What I try to tell myself now as they get older is that swimming against the tide is hard, we all get worn away by the constant ebbing of water when we are the minority. But, there is a plan for my girls, and their life will unfold, regardless of what I do or say, regardless of their music lessons or art classes, and the beauty of their curiosity will have flourished.
What were your worries early on in your home educating journey? Share in the comments below.
Rachel is a mother to four children. She lives on the beautiful coast of southern Australia and spends her days home educating her family, cooking, gardening and adventuring. She's on Instagram @rachel_parkinson.
When you're at home with the kids all day, and things start to take a spiral downward (it's always around 3pm!) it's easy to feel alone. It's actually in these moments that reaching out to your homeschooling community is so important.
By Barb Somervaille
Community. Camaraderie. Collaboration. Connection.
We all want to belong and feel understood. To know we are not alone.
It is so reassuring to meet other wholehearted mothers who share this home schooling road. Fellow companions for the journey. It is good to gather together in a caring, compassionate environment and be reassured we are not the only (crazy) ones living this marvellous home schooling life.
So many naysayers tsk about that question for our children.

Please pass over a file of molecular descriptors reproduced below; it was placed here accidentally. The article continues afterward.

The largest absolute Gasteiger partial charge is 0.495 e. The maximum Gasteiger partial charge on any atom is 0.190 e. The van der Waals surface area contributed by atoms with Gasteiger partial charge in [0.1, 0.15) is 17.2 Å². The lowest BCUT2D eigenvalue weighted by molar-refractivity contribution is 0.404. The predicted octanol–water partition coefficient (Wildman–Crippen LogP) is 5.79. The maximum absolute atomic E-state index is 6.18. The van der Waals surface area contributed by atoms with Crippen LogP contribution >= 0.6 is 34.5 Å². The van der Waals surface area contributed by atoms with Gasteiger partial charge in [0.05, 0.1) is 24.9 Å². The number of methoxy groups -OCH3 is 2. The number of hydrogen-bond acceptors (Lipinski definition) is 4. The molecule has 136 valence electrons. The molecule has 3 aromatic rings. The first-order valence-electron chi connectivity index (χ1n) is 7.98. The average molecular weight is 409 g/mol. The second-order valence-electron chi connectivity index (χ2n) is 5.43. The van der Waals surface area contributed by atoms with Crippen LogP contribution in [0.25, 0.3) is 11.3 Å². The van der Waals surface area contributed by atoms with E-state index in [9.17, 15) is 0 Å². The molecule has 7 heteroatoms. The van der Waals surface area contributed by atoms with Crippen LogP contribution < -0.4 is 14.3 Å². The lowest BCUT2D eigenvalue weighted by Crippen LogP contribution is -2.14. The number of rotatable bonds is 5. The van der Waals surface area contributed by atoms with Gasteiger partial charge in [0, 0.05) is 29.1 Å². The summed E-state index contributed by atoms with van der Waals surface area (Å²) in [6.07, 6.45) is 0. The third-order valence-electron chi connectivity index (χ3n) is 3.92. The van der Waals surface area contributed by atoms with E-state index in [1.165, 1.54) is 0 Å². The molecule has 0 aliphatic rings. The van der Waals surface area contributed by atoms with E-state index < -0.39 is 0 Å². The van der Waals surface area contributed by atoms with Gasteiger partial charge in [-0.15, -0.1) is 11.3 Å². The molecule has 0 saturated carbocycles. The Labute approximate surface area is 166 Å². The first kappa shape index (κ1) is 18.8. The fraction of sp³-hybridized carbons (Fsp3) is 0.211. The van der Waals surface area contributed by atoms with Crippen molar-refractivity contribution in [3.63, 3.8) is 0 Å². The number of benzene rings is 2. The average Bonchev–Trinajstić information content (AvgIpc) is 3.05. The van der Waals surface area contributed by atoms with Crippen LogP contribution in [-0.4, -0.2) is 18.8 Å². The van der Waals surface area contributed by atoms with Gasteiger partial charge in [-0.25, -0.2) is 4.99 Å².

“What about socialisation?”
It does get lonely sometimes. We cannot commit to regular coffee mornings, Bible studies or playgroups on weekdays.
But I’ll let you in on a secret… We do get to have fun, too, you know. You can belong to a special group.
There have been times when I am surrounded by other mothers, yet feel alone. As I drive past mummies chatting in groups gathered at the school gate, in the playground or at church.
There are few who send their children to school who “get it”. Who can relate to the particular challenges and victories we encounter as we choose this lifestyle.
A special community has come alive through the pages of Mulberry Magazine.
We need to meet up in person. To connect in “real” life – not just online.
A support group can be something special to create a sense of community on a small local scale.
A couple of us started meeting together in Toowoomba one evening a month and now, 20 years later, we have a wide network of connection for Christian families in South East Queensland.
We have organised excursions for all ages and stages. We plan play-in-the-park meet ups which are a great way to welcome new families and a neutral place to meet newcomers expressing interest in homeschooling. We’ve had concerts, awards nights, graduation ceremonies and sports days.